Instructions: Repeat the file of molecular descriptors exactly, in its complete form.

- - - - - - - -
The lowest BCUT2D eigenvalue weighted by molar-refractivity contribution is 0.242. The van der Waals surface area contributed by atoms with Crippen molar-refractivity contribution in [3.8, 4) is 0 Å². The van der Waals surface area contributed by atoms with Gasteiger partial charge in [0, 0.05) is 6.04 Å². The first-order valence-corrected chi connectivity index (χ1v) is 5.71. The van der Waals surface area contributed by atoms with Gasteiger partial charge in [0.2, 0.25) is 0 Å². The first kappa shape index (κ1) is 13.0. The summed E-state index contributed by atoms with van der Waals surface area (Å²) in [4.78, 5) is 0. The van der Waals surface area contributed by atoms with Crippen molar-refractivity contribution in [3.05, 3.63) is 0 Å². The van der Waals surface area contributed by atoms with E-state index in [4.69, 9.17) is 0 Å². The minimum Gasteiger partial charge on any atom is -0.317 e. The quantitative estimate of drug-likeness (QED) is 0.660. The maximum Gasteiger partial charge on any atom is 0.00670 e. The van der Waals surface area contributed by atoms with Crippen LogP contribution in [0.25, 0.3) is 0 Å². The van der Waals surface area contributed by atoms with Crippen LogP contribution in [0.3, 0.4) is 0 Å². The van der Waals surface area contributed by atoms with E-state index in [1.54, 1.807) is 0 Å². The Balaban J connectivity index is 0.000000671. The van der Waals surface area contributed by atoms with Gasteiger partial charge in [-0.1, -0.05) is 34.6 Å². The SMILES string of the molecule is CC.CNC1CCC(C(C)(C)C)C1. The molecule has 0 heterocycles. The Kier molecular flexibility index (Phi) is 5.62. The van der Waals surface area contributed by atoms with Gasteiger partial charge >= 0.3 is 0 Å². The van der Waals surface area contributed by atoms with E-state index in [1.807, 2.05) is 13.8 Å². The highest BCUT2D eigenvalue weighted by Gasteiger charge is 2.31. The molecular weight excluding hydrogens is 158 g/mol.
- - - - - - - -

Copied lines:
The lowest BCUT2D eigenvalue weighted by molar-refractivity contribution is 0.242. The van der Waals surface area contributed by atoms with Crippen molar-refractivity contribution in [3.8, 4) is 0 Å². The van der Waals surface area contributed by atoms with Gasteiger partial charge in [0, 0.05) is 6.04 Å². The first-order valence-corrected chi connectivity index (χ1v) is 5.71. The van der Waals surface area contributed by atoms with Gasteiger partial charge in [0.2, 0.25) is 0 Å². The first kappa shape index (κ1) is 13.0. The summed E-state index contributed by atoms with van der Waals surface area (Å²) in [4.78, 5) is 0. The van der Waals surface area contributed by atoms with Crippen molar-refractivity contribution in [3.05, 3.63) is 0 Å². The van der Waals surface area contributed by atoms with E-state index in [4.69, 9.17) is 0 Å². The minimum Gasteiger partial charge on any atom is -0.317 e. The quantitative estimate of drug-likeness (QED) is 0.660. The maximum Gasteiger partial charge on any atom is 0.00670 e. The van der Waals surface area contributed by atoms with Crippen LogP contribution in [0.25, 0.3) is 0 Å². The van der Waals surface area contributed by atoms with Crippen LogP contribution in [0.3, 0.4) is 0 Å². The van der Waals surface area contributed by atoms with E-state index in [1.54, 1.807) is 0 Å². The Balaban J connectivity index is 0.000000671. The van der Waals surface area contributed by atoms with Gasteiger partial charge in [-0.1, -0.05) is 34.6 Å². The SMILES string of the molecule is CC.CNC1CCC(C(C)(C)C)C1. The molecule has 0 heterocycles. The Kier molecular flexibility index (Phi) is 5.62. The van der Waals surface area contributed by atoms with Gasteiger partial charge >= 0.3 is 0 Å². The van der Waals surface area contributed by atoms with E-state index in [1.807, 2.05) is 13.8 Å². The highest BCUT2D eigenvalue weighted by Gasteiger charge is 2.31. The molecular weight excluding hydrogens is 158 g/mol.